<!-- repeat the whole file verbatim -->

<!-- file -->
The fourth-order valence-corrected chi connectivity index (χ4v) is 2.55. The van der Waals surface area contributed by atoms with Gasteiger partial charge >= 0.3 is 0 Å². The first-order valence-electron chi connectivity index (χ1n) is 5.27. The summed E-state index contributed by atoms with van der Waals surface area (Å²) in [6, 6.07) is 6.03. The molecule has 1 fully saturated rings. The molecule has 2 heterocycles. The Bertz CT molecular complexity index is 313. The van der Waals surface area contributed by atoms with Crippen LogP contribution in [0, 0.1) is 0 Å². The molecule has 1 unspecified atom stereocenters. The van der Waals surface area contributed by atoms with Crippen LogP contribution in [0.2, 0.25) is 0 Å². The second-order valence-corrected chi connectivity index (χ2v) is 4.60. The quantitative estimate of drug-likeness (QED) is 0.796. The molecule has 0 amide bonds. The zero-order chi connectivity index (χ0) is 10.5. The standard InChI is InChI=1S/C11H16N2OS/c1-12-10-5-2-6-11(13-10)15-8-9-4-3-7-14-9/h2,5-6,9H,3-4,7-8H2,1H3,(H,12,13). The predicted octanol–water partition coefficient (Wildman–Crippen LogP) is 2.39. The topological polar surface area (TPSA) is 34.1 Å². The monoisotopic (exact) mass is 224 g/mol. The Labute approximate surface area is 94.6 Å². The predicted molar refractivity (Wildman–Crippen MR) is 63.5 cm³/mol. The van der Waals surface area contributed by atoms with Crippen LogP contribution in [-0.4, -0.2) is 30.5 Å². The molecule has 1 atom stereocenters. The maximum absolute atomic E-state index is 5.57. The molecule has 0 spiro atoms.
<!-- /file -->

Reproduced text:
The fourth-order valence-corrected chi connectivity index (χ4v) is 2.55. The van der Waals surface area contributed by atoms with Gasteiger partial charge >= 0.3 is 0 Å². The first-order valence-electron chi connectivity index (χ1n) is 5.27. The summed E-state index contributed by atoms with van der Waals surface area (Å²) in [6, 6.07) is 6.03. The molecule has 1 fully saturated rings. The molecule has 2 heterocycles. The Bertz CT molecular complexity index is 313. The van der Waals surface area contributed by atoms with Crippen LogP contribution in [0, 0.1) is 0 Å². The molecule has 1 unspecified atom stereocenters. The van der Waals surface area contributed by atoms with Crippen LogP contribution in [0.2, 0.25) is 0 Å². The second-order valence-corrected chi connectivity index (χ2v) is 4.60. The quantitative estimate of drug-likeness (QED) is 0.796. The molecule has 0 amide bonds. The zero-order chi connectivity index (χ0) is 10.5. The standard InChI is InChI=1S/C11H16N2OS/c1-12-10-5-2-6-11(13-10)15-8-9-4-3-7-14-9/h2,5-6,9H,3-4,7-8H2,1H3,(H,12,13). The predicted octanol–water partition coefficient (Wildman–Crippen LogP) is 2.39. The topological polar surface area (TPSA) is 34.1 Å². The monoisotopic (exact) mass is 224 g/mol. The Labute approximate surface area is 94.6 Å². The predicted molar refractivity (Wildman–Crippen MR) is 63.5 cm³/mol. The van der Waals surface area contributed by atoms with Crippen LogP contribution in [-0.4, -0.2) is 30.5 Å². The molecule has 1 atom stereocenters. The maximum absolute atomic E-state index is 5.57. The molecule has 0 spiro atoms.